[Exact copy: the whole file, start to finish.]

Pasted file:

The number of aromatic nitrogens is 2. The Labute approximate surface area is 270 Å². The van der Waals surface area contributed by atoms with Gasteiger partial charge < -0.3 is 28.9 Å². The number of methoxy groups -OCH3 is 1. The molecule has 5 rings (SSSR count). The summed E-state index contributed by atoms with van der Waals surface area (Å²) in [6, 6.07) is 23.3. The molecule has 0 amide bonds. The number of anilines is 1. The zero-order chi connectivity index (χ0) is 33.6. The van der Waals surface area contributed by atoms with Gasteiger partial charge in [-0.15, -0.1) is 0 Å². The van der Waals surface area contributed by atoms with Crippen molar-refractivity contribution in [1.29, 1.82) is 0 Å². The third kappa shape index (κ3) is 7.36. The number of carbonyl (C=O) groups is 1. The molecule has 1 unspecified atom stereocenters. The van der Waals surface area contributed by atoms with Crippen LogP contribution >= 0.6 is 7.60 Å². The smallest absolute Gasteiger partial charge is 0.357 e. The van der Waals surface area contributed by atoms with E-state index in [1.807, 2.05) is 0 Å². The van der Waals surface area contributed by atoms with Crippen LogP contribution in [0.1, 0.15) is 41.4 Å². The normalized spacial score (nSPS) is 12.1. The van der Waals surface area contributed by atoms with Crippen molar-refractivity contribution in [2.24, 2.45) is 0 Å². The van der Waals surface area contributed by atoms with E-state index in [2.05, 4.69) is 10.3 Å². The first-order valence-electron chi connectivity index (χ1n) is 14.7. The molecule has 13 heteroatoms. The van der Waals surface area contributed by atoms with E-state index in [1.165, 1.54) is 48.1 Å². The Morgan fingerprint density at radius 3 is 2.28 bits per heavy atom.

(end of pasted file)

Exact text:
The number of aromatic nitrogens is 2. The Labute approximate surface area is 270 Å². The van der Waals surface area contributed by atoms with Gasteiger partial charge < -0.3 is 28.9 Å². The number of methoxy groups -OCH3 is 1. The molecule has 5 rings (SSSR count). The summed E-state index contributed by atoms with van der Waals surface area (Å²) in [6, 6.07) is 23.3. The molecule has 0 amide bonds. The number of anilines is 1. The zero-order chi connectivity index (χ0) is 33.6. The van der Waals surface area contributed by atoms with Gasteiger partial charge in [-0.15, -0.1) is 0 Å². The van der Waals surface area contributed by atoms with Crippen molar-refractivity contribution in [1.29, 1.82) is 0 Å². The third kappa shape index (κ3) is 7.36. The number of carbonyl (C=O) groups is 1. The molecule has 1 unspecified atom stereocenters. The van der Waals surface area contributed by atoms with Crippen LogP contribution >= 0.6 is 7.60 Å². The smallest absolute Gasteiger partial charge is 0.357 e. The van der Waals surface area contributed by atoms with E-state index in [1.807, 2.05) is 0 Å². The van der Waals surface area contributed by atoms with Crippen LogP contribution in [0.1, 0.15) is 41.4 Å². The normalized spacial score (nSPS) is 12.1. The van der Waals surface area contributed by atoms with Crippen molar-refractivity contribution in [2.24, 2.45) is 0 Å². The van der Waals surface area contributed by atoms with E-state index in [2.05, 4.69) is 10.3 Å². The first-order valence-electron chi connectivity index (χ1n) is 14.7. The molecule has 13 heteroatoms. The van der Waals surface area contributed by atoms with E-state index in [1.165, 1.54) is 48.1 Å². The Morgan fingerprint density at radius 3 is 2.28 bits per heavy atom.